As those who have read Brian Kilmeade’s and Don Yaeger’s pathbreaking book George Washington’s Secret Six, or watched the AMC series Turn, are aware, Washington and his Culper Ring spy network used invisible ink to send messages to one another. Washington worked with physician James Jay (brother of future Supreme Court justice John Jay) to develop a state-of-the-art ink that could be made visible only with the use of another chemical. He would also use secret codes and ciphers—groups of numbers to represent certain words—to communicate secret information. The recipient of the message would then decode it with a “key” that matched these numbers to words, similar to the “private key” passwords held by cryptocurrency recipients.
Ledgers.In cryptocurrency, blockchain works as a distributed ledger, in which multiple users keep encrypted records of a transaction. While Washington and his contemporaries had yet to come up with a distributed ledger, and wouldn’t have the computing power to deploy it even it they had, Washington did keep sophisticated ledgers of his business transactions nearly all his life. As I note in my book: “Since the age of 14, Washington kept and preserved his … business ledgers.” Today, many of those ledgers are available on the Mount Vernon website and shed light on many of his innovative business operations, including the whiskey distillery.
Privately issued alternative money.As I note in the book, “currency was always short in the colonies as Britain didn’t have national banks or mints to directly issue its currency outside the mother country.” The colonists had a variety of methods of exchange from barter to foreign currency such as Spanish dollars. Tobacco warehouse receipts—privately issued promissory notes that were good at a number of tobacco warehouses throughout the colonies and later the original American states—soon began to be traded to purchase other items as well. They became a go-to currency of Washington’s day.
As I point out in a paper for the Competitive Enterprise Institute, cryptocurrency merely “adds an electronic dimension to the privately issued currency and tokens that have existed through much of world history, as various items took on the role of money without government playing much, if any, role.” So, Washington would recognize the use of and need for privately-issued currency and likely see cryptocurrency as an innovative and beneficial extension of the private money that circulated in his day.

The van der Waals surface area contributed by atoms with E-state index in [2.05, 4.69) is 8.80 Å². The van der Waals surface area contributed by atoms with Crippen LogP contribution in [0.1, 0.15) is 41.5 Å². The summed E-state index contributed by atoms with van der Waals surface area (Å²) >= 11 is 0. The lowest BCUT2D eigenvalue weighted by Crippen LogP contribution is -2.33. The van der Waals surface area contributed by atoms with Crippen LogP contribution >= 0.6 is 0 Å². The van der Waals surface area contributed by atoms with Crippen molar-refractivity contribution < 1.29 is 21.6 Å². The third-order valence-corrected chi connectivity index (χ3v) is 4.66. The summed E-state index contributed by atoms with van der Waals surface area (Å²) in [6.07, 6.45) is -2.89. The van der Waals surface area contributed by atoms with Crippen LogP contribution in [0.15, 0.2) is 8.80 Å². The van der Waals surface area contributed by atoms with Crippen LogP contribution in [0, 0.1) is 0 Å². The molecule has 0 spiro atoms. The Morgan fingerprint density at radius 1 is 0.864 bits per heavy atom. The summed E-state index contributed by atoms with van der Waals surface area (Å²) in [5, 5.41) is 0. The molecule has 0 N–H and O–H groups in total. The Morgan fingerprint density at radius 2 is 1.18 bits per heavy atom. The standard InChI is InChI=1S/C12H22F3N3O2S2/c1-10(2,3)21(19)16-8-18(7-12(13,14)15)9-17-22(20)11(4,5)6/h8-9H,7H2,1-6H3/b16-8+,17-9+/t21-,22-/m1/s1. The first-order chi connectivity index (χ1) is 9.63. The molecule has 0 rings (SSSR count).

Finally, Washington and other of the Founders would likely see the benefits of decentralized cryptocurrency as a mechanism to protect liberty given the arbitrary actions of freezing bank accounts taken by our neighbors to the North. In his farewell address issued near the end of his presidency in 1796, Washington warned of “the spirit of encroachment” that “tends to consolidate the powers of all the departments in one and thus to create, whatever the form of government, a real despotism.”
Given the warning he issued, it’s not at all a stretch to think Washington would agree with this statement on cryptocurrency from P.J. O’Rourke, who passed away much too soon this week. O’Rourke, who revered Washington and the other founders, said at a Cato Institute forum in 2018, “I am much more worried about government abusing its police powers than I am about individuals abusing their purchasing powers. So that’s the case in favor of cryptocurrency.”
CEI Research Associate Christian Johannessen contributed to this post.